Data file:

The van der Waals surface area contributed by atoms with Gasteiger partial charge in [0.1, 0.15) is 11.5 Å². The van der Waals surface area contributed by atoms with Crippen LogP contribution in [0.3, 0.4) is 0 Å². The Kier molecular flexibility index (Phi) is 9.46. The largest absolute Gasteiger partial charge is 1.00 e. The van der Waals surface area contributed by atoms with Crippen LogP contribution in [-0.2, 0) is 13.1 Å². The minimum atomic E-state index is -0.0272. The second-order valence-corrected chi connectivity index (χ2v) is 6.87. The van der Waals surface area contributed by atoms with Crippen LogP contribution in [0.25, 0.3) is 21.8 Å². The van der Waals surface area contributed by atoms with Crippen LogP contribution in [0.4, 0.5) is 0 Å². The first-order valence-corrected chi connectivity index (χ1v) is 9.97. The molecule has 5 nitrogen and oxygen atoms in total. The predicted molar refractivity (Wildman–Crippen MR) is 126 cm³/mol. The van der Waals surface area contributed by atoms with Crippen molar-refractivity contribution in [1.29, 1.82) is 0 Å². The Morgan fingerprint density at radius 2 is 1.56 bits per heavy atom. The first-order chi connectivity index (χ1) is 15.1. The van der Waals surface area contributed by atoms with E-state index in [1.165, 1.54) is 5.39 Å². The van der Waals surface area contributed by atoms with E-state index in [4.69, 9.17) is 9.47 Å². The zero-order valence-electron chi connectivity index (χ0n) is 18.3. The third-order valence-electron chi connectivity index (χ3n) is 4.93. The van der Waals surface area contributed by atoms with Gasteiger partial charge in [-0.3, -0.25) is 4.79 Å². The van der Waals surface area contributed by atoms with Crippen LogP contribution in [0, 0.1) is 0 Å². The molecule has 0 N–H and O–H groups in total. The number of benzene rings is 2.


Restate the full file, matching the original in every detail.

The van der Waals surface area contributed by atoms with Gasteiger partial charge in [0.1, 0.15) is 11.5 Å². The van der Waals surface area contributed by atoms with Crippen LogP contribution in [0.3, 0.4) is 0 Å². The Kier molecular flexibility index (Phi) is 9.46. The largest absolute Gasteiger partial charge is 1.00 e. The van der Waals surface area contributed by atoms with Crippen LogP contribution in [-0.2, 0) is 13.1 Å². The minimum atomic E-state index is -0.0272. The second-order valence-corrected chi connectivity index (χ2v) is 6.87. The van der Waals surface area contributed by atoms with Crippen LogP contribution in [0.25, 0.3) is 21.8 Å². The van der Waals surface area contributed by atoms with Crippen LogP contribution in [0.4, 0.5) is 0 Å². The first-order valence-corrected chi connectivity index (χ1v) is 9.97. The molecule has 5 nitrogen and oxygen atoms in total. The predicted molar refractivity (Wildman–Crippen MR) is 126 cm³/mol. The van der Waals surface area contributed by atoms with Crippen molar-refractivity contribution in [1.29, 1.82) is 0 Å². The Morgan fingerprint density at radius 2 is 1.56 bits per heavy atom. The first-order chi connectivity index (χ1) is 15.1. The van der Waals surface area contributed by atoms with E-state index in [1.165, 1.54) is 5.39 Å². The van der Waals surface area contributed by atoms with E-state index in [4.69, 9.17) is 9.47 Å². The zero-order valence-electron chi connectivity index (χ0n) is 18.3. The third-order valence-electron chi connectivity index (χ3n) is 4.93. The van der Waals surface area contributed by atoms with Gasteiger partial charge in [-0.3, -0.25) is 4.79 Å². The van der Waals surface area contributed by atoms with Crippen LogP contribution in [0, 0.1) is 0 Å². The molecule has 0 N–H and O–H groups in total. The number of benzene rings is 2.